Are you interested in historical sites, bustling cities, natural beauty, culinary experiences, traditional arts, or modern pop culture? Japan offers a wide range of options to cater to various interests.
If you don’t know what you’re interested in, that’s alright! Just take some time and have a click around the site and see what kind of places take your fancy. Make sure to spend some time watching those documentaries and reading some of those books as well 😉
5. Seek recommendations
Ask friends, family, or colleagues who have visited Japan for their recommendations. No one you know been to Japan? Send me a message and I’ll help you!
I always find this the best and quickest way to figure out what is and isn’t worth a visit. Of course, you’ll have to take into account that we all have different interests, but it’s a good way to get the general vibe of an area.
Looking for a bigger discussion? Places like Reddit and other forums provide great places to hear other peoples stories and experiences around certain places in Japan:
A few subreddits worth checking out:
- r/japan – If you’re looking for practical information or general chit-chat with other people about Japan, this is the place to come.
- r/japanpics – A subreddit that’s packed full of photos of Japan. It’s a great starting point for you to get inspired about where to travel in Japan next.
- r/japanlife – If you’re considering living in Japan, this is the subreddit worth browsing beforehand.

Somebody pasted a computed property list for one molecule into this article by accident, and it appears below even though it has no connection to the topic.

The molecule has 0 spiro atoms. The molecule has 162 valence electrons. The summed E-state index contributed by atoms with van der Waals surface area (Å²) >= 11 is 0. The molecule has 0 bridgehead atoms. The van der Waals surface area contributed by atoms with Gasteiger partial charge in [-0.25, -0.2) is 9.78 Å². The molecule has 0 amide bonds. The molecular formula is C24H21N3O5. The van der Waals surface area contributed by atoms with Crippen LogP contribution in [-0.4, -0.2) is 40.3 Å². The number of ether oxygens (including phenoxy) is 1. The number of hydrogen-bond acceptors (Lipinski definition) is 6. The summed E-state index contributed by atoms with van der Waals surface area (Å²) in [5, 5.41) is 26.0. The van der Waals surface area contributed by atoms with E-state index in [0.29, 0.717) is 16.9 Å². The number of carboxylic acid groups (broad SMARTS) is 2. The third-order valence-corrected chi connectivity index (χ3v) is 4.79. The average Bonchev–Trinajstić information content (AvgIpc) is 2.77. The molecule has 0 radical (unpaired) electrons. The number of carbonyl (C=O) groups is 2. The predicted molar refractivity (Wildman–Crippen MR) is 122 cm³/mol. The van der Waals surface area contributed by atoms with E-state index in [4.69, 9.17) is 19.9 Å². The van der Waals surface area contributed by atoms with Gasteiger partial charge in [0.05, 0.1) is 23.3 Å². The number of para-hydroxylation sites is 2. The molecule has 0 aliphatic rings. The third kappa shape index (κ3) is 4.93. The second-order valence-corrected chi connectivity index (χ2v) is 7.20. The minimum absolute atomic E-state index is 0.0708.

- r/japantravel – Here you’ll find itineraries people have followed, area reviews, and a helping hand planning your trip from people that have already done it.
6. Check seasonal attractions
Consider the time of year you plan to visit Japan and look into seasonal attractions. Cherry blossom viewing in spring, fall foliage in autumn, or snow festivals in winter are just a few examples of unique experiences that vary by season and location.
Of course, they come with more things that need researching because these times of year may cost more, be busier, or have certain restrictions on places you can go and events that are on.
For instance, there’s no point wasting time researching the best places to hike in Japan if you’re stuck doing it in the rainy season. Well, unless you really like hiking!
7. Follow travel influencers
Following select travel influencers or photographers on social media platforms such as Instagram or YouTube is a great way to figure out where you should travel to in Japan. However, be careful not to take advice from everyone you find.